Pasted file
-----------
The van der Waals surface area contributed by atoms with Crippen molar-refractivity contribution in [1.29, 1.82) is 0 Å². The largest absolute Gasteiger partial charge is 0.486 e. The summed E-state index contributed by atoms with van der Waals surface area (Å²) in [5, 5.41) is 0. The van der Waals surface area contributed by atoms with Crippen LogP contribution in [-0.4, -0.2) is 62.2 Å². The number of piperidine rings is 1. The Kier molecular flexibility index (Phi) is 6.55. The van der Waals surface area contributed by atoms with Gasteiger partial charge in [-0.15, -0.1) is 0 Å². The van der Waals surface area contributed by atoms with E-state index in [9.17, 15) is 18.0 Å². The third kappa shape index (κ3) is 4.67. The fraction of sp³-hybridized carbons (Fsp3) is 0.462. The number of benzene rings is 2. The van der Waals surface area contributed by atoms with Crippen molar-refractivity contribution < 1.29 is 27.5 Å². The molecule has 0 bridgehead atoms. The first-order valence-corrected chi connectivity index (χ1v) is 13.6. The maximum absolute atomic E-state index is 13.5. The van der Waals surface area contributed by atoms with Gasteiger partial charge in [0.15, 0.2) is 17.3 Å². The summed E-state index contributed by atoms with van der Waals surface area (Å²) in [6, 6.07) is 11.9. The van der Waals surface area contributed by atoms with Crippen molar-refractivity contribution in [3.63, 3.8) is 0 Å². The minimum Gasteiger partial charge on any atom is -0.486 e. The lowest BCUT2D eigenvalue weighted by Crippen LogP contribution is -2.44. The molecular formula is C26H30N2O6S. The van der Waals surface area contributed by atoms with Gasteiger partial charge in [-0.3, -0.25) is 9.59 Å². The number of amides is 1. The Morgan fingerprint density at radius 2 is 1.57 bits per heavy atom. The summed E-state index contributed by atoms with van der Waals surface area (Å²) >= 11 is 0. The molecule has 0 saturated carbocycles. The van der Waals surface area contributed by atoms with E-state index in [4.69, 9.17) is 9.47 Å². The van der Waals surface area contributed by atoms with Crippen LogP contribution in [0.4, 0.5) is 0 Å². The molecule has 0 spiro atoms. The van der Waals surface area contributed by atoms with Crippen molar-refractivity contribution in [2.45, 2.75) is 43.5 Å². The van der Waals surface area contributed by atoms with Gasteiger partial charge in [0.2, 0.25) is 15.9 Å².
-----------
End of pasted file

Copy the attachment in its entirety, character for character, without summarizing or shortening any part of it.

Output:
The van der Waals surface area contributed by atoms with Crippen molar-refractivity contribution in [1.29, 1.82) is 0 Å². The largest absolute Gasteiger partial charge is 0.486 e. The summed E-state index contributed by atoms with van der Waals surface area (Å²) in [5, 5.41) is 0. The van der Waals surface area contributed by atoms with Crippen LogP contribution in [-0.4, -0.2) is 62.2 Å². The number of piperidine rings is 1. The Kier molecular flexibility index (Phi) is 6.55. The van der Waals surface area contributed by atoms with Gasteiger partial charge in [-0.15, -0.1) is 0 Å². The van der Waals surface area contributed by atoms with E-state index in [9.17, 15) is 18.0 Å². The third kappa shape index (κ3) is 4.67. The fraction of sp³-hybridized carbons (Fsp3) is 0.462. The number of benzene rings is 2. The van der Waals surface area contributed by atoms with Crippen molar-refractivity contribution < 1.29 is 27.5 Å². The molecule has 0 bridgehead atoms. The first-order valence-corrected chi connectivity index (χ1v) is 13.6. The maximum absolute atomic E-state index is 13.5. The van der Waals surface area contributed by atoms with Gasteiger partial charge in [0.15, 0.2) is 17.3 Å². The summed E-state index contributed by atoms with van der Waals surface area (Å²) in [6, 6.07) is 11.9. The van der Waals surface area contributed by atoms with Crippen molar-refractivity contribution in [3.63, 3.8) is 0 Å². The minimum Gasteiger partial charge on any atom is -0.486 e. The lowest BCUT2D eigenvalue weighted by Crippen LogP contribution is -2.44. The molecular formula is C26H30N2O6S. The van der Waals surface area contributed by atoms with Gasteiger partial charge in [-0.3, -0.25) is 9.59 Å². The number of amides is 1. The Morgan fingerprint density at radius 2 is 1.57 bits per heavy atom. The summed E-state index contributed by atoms with van der Waals surface area (Å²) >= 11 is 0. The molecule has 0 saturated carbocycles. The van der Waals surface area contributed by atoms with E-state index in [4.69, 9.17) is 9.47 Å². The van der Waals surface area contributed by atoms with Crippen LogP contribution in [0.4, 0.5) is 0 Å². The molecule has 0 spiro atoms. The van der Waals surface area contributed by atoms with Crippen molar-refractivity contribution in [2.45, 2.75) is 43.5 Å². The van der Waals surface area contributed by atoms with Gasteiger partial charge in [0.2, 0.25) is 15.9 Å².